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Alzheimers Dement. 2017 Jun;13(6):644-653. doi: 10.1016/j.jalz.2016.11.005. Epub 2016 Dec 23.

Synergistic interaction between amyloid and tau predicts the progression to dementia.

Author information

1
Translational Neuroimaging Laboratory, The McGill University Research Centre for Studies in Aging, Montreal, Canada.
2
Translational Neuroimaging Laboratory, The McGill University Research Centre for Studies in Aging, Montreal, Canada; CAPES Foundation, Ministry of Education of Brazil, Brasília, Brazil.
3
Montreal Neurological Institute, Montreal, Canada.
4
Douglas Hospital Research Centre, McGill University, Montreal, Canada; Department of Epidemiology, Biostatistics & Occupational Health, McGill University, Montreal, Canada.
5
AD Research Unit, The McGill University Research Centre for Studies in Aging, Montreal, Canada; McGill University, Montreal, Canada.
6
Translational Neuroimaging Laboratory, The McGill University Research Centre for Studies in Aging, Montreal, Canada; Montreal Neurological Institute, Montreal, Canada; AD Research Unit, The McGill University Research Centre for Studies in Aging, Montreal, Canada; McGill University, Montreal, Canada; Department of Neurology and Neurosurgery, McGill University, Montreal, Canada. Electronic address: pedro.rosa@mcgill.ca.

Abstract

INTRODUCTION:

Recent literature proposes that amyloid β (Aβ) and phosphorylated tau (p-tau) synergism accelerates biomarker abnormalities in controls. Yet, it remains to be answered whether this synergism is the driving force behind Alzheimer disease (AD) dementia.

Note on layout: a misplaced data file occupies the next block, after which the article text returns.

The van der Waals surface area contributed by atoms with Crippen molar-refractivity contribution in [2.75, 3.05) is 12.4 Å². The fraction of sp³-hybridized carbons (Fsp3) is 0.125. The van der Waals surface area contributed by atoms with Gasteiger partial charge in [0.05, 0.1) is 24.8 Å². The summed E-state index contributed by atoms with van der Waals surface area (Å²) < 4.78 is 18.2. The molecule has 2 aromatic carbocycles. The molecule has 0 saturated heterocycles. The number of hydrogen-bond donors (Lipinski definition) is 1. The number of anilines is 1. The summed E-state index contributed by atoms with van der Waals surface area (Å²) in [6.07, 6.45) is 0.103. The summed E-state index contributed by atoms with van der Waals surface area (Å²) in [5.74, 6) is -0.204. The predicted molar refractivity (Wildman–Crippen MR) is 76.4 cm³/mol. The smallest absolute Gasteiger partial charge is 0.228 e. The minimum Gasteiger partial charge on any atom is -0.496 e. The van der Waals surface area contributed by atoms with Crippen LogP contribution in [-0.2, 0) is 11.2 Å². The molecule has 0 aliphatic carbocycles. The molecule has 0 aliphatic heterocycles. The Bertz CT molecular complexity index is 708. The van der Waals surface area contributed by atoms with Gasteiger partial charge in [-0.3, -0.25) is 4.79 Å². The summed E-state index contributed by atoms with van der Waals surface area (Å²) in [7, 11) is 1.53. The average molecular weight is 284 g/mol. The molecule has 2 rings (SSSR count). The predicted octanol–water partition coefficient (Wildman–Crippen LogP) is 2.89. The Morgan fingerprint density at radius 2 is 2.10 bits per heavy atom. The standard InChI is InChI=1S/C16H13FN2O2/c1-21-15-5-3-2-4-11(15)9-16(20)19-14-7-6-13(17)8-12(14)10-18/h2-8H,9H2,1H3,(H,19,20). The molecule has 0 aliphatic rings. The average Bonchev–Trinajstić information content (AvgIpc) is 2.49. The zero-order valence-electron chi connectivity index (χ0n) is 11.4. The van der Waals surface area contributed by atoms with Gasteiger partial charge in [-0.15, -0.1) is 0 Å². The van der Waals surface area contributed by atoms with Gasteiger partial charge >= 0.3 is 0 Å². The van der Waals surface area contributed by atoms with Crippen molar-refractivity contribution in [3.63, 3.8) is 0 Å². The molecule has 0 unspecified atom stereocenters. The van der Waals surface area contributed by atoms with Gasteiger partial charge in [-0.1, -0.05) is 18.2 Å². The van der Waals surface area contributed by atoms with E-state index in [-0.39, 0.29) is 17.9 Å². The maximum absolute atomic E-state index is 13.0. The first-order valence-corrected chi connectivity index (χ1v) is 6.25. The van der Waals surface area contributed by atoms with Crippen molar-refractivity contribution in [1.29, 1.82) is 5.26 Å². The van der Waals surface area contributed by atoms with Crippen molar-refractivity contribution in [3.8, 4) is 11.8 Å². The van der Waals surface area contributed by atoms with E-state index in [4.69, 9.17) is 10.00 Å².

METHODS:

We stratified 314 mild cognitive impairment individuals using [18F]florbetapir positron emission tomography Aβ imaging and cerebrospinal fluid p-tau. Regression and voxel-based logistic regression models with interaction terms evaluated 2-year changes in cognition and clinical status as a function of baseline biomarkers.

RESULTS:

We found that the synergism between [18F]florbetapir and p-tau, rather than their additive effects, was associated with the cognitive decline and progression to AD. Furthermore, voxel-based analysis revealed that temporal and inferior parietal were the regions where the synergism determined an increased likelihood of developing AD.

DISCUSSION:

Together, the present results support that progression to AD dementia is driven by the synergistic rather than a mere additive effect between Aβ and p-tau proteins.

KEYWORDS:

Alzheimer disease; Amyloid-PET; Mild cognitive impairment; Neuropsychological tests; Phosphorylated tau

PMID:
28024995
DOI:
10.1016/j.jalz.2016.11.005
[Indexed for MEDLINE]
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